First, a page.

Is anyone going to do anything about racism in Italian football?
SS LAZIO have always been branded as racist or fascist. Not too long ago, Paulo Di Canio gave a straight-arm salute from the Lazio pitch and publicly defended himself by saying “I am a fascist, not a racist”. Of course, very little was done to remedy this.
Lazio were also the club of Benito Mussolini. “Il Duce” even built the ground the currently play in. And when Di Canio gave his shameful salute during the Rome derby of 2005, Mussolini’s daughter was in the crowd and chirruped; “What a delightful Roman salute!” after the game, adding: “I was deeply moved. I will write him a thank you note.”
Lazio’s Ultras have displayed banners, mocking Roma, that say “Team of Blacks, Crowd of Jews”.
So it isn’t surprising that Andre Villas-Boas’ Tottenham side are looking to UEFA to sort out the alleged monkey-chants aimed at players in last night’s Europa League match. It is reported that Jermain Defoe, Aaron Lennon and Andros Townsend were all subject to racist taunts from the visiting Lazio fans.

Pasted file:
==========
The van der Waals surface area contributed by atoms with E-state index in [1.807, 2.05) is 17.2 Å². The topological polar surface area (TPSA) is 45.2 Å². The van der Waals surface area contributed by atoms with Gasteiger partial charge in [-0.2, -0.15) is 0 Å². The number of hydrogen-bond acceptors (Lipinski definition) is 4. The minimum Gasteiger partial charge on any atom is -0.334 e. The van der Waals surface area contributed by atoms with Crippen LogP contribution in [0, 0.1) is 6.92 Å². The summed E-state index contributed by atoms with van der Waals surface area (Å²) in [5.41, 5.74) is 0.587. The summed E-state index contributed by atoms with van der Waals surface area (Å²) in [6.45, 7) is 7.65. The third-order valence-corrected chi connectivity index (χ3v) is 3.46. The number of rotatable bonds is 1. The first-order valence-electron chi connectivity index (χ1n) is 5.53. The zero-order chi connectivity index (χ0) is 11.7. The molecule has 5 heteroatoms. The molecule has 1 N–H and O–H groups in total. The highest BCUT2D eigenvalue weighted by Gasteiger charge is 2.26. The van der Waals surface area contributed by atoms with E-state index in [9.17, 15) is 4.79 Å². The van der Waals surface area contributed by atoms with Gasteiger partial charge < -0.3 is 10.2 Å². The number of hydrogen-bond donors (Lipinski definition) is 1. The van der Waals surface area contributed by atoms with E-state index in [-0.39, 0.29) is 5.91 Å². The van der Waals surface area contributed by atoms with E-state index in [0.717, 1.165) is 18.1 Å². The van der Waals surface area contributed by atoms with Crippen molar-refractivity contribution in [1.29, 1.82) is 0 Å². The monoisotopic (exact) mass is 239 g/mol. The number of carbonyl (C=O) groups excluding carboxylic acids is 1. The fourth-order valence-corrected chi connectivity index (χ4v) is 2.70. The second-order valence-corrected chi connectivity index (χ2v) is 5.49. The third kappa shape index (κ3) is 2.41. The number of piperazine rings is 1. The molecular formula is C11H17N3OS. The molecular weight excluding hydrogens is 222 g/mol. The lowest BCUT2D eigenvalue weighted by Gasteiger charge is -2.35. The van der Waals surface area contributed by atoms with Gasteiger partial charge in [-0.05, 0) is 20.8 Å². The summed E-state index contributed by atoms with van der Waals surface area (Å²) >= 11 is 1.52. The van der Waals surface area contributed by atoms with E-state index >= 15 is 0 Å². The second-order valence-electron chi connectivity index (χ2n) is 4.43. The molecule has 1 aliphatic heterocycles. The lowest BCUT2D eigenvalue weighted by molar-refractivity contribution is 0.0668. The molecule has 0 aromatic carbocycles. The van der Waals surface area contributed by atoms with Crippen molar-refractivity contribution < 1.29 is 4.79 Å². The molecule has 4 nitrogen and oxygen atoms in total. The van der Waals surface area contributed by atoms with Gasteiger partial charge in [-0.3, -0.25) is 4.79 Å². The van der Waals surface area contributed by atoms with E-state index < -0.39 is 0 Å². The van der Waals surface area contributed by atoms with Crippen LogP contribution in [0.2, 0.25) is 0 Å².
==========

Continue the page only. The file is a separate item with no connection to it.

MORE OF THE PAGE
UEFA president Michel Platini was at the game, so is there any excuse for weak-wristed action or playing dumb from the European footballing governing body?
Even if UEFA acts, Lazio has much to remedy should it want to. Right wing parties like the old Alleanza Nazionale used Lazio’s stadium as a recruiting grounds and police are constantly seizing racist and anti-Semitic banners from fans (although, quite often missing numerous infamous 50-meter-long banners which have blighted Italian football).
In one match, Roma fans (traditionally more liberal that Lazio) were greeted with a banner that read, “Auschwitz is your town, the ovens your houses.” In recent years, Lazio’s Ultras have been tied by Italian police to acts of domestic terrorism, with one planted a bomb at a museum dedicated to Italy’s World War II resistance. Lazio fans have also been accused of desecrating Jewish cemeteries.
However, with UEFA’s record of being feeble in the face of fining teams for racist behaviour, it is likely that this latest incident will go largely unpunished.
What do you think should be done against teams who consistently use racist or anti-Semitic chants?
Photo: Lazio’s Paolo Di Canio gives a straight-arm salute to supporters, at the end of the Serie A top league soccer match between Lazio and AS Roma at Rome’s Olympic stadium, in this Thursday, Jan. 6, 2005